Why is this subject important to listeners?
- To learn how beekeeping can generate employment and income.
- To understand bees’ roles not just for honey production but as pollinators.
- So farmers can understand the tasks required for honey production.
- To become familiar with beekeeping by-products such as wax.
- To identify the plants which provide pollen and nectar required for bees to make honey.
- To understand the equipment which is necessary for beekeeping and harvesting honey.
- To understand how to select a good location for an apiary *.
- To understand the types of hives that can be used to keep bees.
- To know the average income that can be earned from beekeeping.
- So that rural beekeepers can learn how to maintain honey quality after harvesting.
- To understand the best way to market their harvested honey.
- To understand the importance of being a members of a honey co-operative.
- To understand the advantages of producing pure honey and marketing issues, including market access and competitiveness)
What are some key facts?
– Bees forage for nectar and pollen in an area within three kilometres of the hive. Keepers should grow plants and trees around the apiary that provide bees with nectar and pollen. Plants such as sunflower, passion fruit, cotton, and blackberry, and trees like cashew, mango, orange, coffee, tangerine, citrus, calliandra, neem, eucalyptus, banana, acacia, Diospyros abyssinica (called selechegn in Amharic, lokko in Oromia, and aira or zellimo in Tigragna) croton, African cherry, and bottle brush are good sources of nectar and pollen.
– Bee hives should be mounted in hygienic environments that are not too shady, foggy, humid, and windy as this can be unhealthy for bees and cause diseases.
– Bee apiaries should be located away from regions with intensive agriculture where harmful pesticides are likely to be used.
– Prune bulky bushes and low branches to enable bees to fly freely around the apiary and reduce populations of bee predators and ants.
– Construct the apiary so that hives are mounted 50 to 60 centimetres above ground and spaced wo metres apart. Install rodent guards on posts that anchor the structure to stop predators like rats or ratels from crawling into hives.
– Store honey in airtight containers away from direct sunlight and in areas with low moisture content, less than 65 percent relative humidity. The storage temperature should be less than 11 degrees C to prevent fermentation.
– Honey is used in food preservation, medicines, cosmetics, beverages, and as food.
– During heavy rains and in dry seasons, food for bees can be scarce. At these times, they should be fed on sugar syrup or pollen from bean, chick pea, and soya plants.
– The wood used to make bee hives must be dry so that it doesn’t warp or crack.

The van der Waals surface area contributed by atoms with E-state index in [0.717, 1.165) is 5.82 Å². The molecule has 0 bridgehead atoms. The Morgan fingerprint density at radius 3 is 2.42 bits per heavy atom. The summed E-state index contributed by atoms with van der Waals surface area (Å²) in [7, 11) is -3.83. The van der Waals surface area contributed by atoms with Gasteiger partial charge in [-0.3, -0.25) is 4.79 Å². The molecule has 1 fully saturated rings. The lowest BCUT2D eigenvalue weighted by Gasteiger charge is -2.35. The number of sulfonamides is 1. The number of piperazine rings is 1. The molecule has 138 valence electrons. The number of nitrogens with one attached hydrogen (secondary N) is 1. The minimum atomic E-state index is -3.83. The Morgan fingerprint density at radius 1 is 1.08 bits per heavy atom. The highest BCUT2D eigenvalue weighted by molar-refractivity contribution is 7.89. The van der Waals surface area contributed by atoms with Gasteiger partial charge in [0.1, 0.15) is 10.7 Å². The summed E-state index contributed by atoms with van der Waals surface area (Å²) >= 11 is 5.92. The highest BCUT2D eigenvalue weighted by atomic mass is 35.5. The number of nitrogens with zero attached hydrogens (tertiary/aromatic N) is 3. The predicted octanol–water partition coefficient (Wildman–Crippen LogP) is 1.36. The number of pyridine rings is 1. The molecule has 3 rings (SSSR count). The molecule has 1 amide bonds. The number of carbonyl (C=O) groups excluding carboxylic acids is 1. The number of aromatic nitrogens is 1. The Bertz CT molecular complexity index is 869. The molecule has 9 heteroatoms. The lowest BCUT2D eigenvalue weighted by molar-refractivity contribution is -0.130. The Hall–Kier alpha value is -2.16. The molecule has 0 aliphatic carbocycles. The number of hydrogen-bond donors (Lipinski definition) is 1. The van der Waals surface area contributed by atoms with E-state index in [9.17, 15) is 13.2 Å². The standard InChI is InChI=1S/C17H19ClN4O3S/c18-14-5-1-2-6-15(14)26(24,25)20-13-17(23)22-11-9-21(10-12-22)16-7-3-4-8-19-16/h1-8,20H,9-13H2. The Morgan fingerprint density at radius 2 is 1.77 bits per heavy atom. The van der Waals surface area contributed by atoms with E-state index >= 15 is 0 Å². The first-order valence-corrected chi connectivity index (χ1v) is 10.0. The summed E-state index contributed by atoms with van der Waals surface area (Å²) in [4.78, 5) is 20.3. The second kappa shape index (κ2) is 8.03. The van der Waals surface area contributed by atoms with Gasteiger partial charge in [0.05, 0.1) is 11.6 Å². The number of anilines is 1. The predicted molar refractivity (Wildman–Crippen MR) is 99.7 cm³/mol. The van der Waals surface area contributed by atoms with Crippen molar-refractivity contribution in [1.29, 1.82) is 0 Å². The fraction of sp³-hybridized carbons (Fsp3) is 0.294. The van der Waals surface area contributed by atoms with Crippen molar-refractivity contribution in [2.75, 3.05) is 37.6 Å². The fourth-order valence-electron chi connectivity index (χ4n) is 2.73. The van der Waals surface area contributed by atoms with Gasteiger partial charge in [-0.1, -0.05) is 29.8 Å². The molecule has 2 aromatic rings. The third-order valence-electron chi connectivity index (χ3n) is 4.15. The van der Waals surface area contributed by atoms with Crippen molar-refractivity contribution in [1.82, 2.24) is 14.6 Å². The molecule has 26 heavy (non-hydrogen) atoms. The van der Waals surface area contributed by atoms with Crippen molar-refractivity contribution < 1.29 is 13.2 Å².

– Ethiopia is the largest honey producer in Africa.
– Selling through co-operatives is the best way for Ethiopian rural beekeepers to get better prices for their honey. The co-operatives also facilitate the beekeepers ‘access to credit so they can expand by buying new beekeeping equipment.
For further information, see documents 1, 3, 4, 5, 7, 8, 9, 11, 15, 16, and offline documents.
What are the big challenges of honey production in Ethiopia?
- Using agrochemicals for crop protection is killing large numbers of bees.
- Honey bees are susceptible to contagious and easily transmittable diseases such as varroosis, tropilaelapsosis, Nosema amoebiasis (amoeba disease), and others.
- Bees are attacked by predators such as ants, wax moths, honey badgers (also called wild cat or Ethiopian ratel), and bird-eating bees.
- After honey is harvested, the colony may die off due to lack of food. This is especially true in rainy and dry seasons when there are no flowers to forage on.
- Lack of knowledge by beekeepers on how to properly manage bee colonies.
- Use of traditional hives instead of modern ones, which are easier to manage.
- In Ethiopia, the scarcity of extension officers to give farmers advice on beekeeping.
- Deforestation and depletion of vegetation needed for bees as forage in order to produce honey.
- Inability of potential beekeepers to access credit facilities needed to buy beekeeping equipment like hives and honey harvesting suits.
- Beekeepers’ lack of knowledge on how and where to fairly market their honey.
- In rural kebeles, Ethiopian beekeepers sell their crude honey informally to consumers, small traders, and wholesalers in buckets and plastic containers.
For further information, see documents3, 7, 11, and 15.
Gender aspects of honey production in Ethiopia
- In Ethiopia, the entire beekeeping value chain is dominated by men.
- In recent years, women in Amhara have began keeping bees and producing honey due to the introduction of easily accessible modern hives.
- In Ethiopia’s Amhara region, women had difficulty engaging in beekeeping due to lack of training and access for finance to buy beekeeping equipment. But recently, the honey value chain is offering a way to fight poverty among small-scale farmers, landless people, youth, and women.